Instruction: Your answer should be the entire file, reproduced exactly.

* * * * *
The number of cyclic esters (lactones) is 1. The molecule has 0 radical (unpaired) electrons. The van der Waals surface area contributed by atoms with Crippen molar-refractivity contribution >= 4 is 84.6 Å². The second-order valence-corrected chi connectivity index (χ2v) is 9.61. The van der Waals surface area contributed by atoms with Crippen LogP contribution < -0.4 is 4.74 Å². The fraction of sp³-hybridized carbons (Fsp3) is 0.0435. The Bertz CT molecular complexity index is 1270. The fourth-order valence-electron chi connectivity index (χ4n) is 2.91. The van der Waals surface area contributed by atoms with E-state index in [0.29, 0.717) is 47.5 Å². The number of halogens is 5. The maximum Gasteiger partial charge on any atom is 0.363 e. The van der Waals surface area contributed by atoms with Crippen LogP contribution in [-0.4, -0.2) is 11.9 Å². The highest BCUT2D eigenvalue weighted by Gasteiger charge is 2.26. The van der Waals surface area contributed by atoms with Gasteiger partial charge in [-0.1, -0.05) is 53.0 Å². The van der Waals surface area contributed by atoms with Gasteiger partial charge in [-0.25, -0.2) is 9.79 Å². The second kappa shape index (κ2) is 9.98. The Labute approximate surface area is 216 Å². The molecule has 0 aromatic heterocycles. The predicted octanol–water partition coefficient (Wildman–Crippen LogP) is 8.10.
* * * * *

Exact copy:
The number of cyclic esters (lactones) is 1. The molecule has 0 radical (unpaired) electrons. The van der Waals surface area contributed by atoms with Crippen molar-refractivity contribution >= 4 is 84.6 Å². The second-order valence-corrected chi connectivity index (χ2v) is 9.61. The van der Waals surface area contributed by atoms with Crippen LogP contribution < -0.4 is 4.74 Å². The fraction of sp³-hybridized carbons (Fsp3) is 0.0435. The Bertz CT molecular complexity index is 1270. The fourth-order valence-electron chi connectivity index (χ4n) is 2.91. The van der Waals surface area contributed by atoms with E-state index in [0.29, 0.717) is 47.5 Å². The number of halogens is 5. The maximum Gasteiger partial charge on any atom is 0.363 e. The van der Waals surface area contributed by atoms with Crippen LogP contribution in [-0.4, -0.2) is 11.9 Å². The highest BCUT2D eigenvalue weighted by Gasteiger charge is 2.26. The van der Waals surface area contributed by atoms with Gasteiger partial charge in [-0.1, -0.05) is 53.0 Å². The van der Waals surface area contributed by atoms with Gasteiger partial charge in [-0.25, -0.2) is 9.79 Å². The second kappa shape index (κ2) is 9.98. The Labute approximate surface area is 216 Å². The molecule has 0 aromatic heterocycles. The predicted octanol–water partition coefficient (Wildman–Crippen LogP) is 8.10.